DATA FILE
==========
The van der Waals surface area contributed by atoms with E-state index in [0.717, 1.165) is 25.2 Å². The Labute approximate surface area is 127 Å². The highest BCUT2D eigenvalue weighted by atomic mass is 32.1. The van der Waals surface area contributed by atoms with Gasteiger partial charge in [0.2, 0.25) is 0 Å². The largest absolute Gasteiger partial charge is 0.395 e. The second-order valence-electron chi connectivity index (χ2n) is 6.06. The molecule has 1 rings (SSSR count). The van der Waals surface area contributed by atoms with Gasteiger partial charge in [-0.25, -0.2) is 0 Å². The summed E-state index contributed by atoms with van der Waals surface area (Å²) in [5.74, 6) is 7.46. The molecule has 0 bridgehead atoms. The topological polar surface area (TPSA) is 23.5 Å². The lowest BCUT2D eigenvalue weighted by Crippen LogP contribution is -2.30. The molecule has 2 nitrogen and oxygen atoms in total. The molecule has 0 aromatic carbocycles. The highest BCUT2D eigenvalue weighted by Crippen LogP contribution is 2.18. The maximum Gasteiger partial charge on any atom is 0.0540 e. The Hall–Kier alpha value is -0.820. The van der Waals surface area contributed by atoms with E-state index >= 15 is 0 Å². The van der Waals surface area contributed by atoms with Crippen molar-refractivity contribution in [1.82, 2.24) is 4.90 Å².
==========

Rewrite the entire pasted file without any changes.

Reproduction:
The van der Waals surface area contributed by atoms with E-state index in [0.717, 1.165) is 25.2 Å². The Labute approximate surface area is 127 Å². The highest BCUT2D eigenvalue weighted by atomic mass is 32.1. The van der Waals surface area contributed by atoms with Gasteiger partial charge in [0.2, 0.25) is 0 Å². The largest absolute Gasteiger partial charge is 0.395 e. The second-order valence-electron chi connectivity index (χ2n) is 6.06. The molecule has 1 rings (SSSR count). The van der Waals surface area contributed by atoms with Gasteiger partial charge in [-0.25, -0.2) is 0 Å². The summed E-state index contributed by atoms with van der Waals surface area (Å²) in [5.74, 6) is 7.46. The molecule has 0 bridgehead atoms. The topological polar surface area (TPSA) is 23.5 Å². The lowest BCUT2D eigenvalue weighted by Crippen LogP contribution is -2.30. The molecule has 2 nitrogen and oxygen atoms in total. The molecule has 0 aromatic carbocycles. The highest BCUT2D eigenvalue weighted by Crippen LogP contribution is 2.18. The maximum Gasteiger partial charge on any atom is 0.0540 e. The Hall–Kier alpha value is -0.820. The van der Waals surface area contributed by atoms with E-state index >= 15 is 0 Å². The van der Waals surface area contributed by atoms with Crippen molar-refractivity contribution in [1.82, 2.24) is 4.90 Å².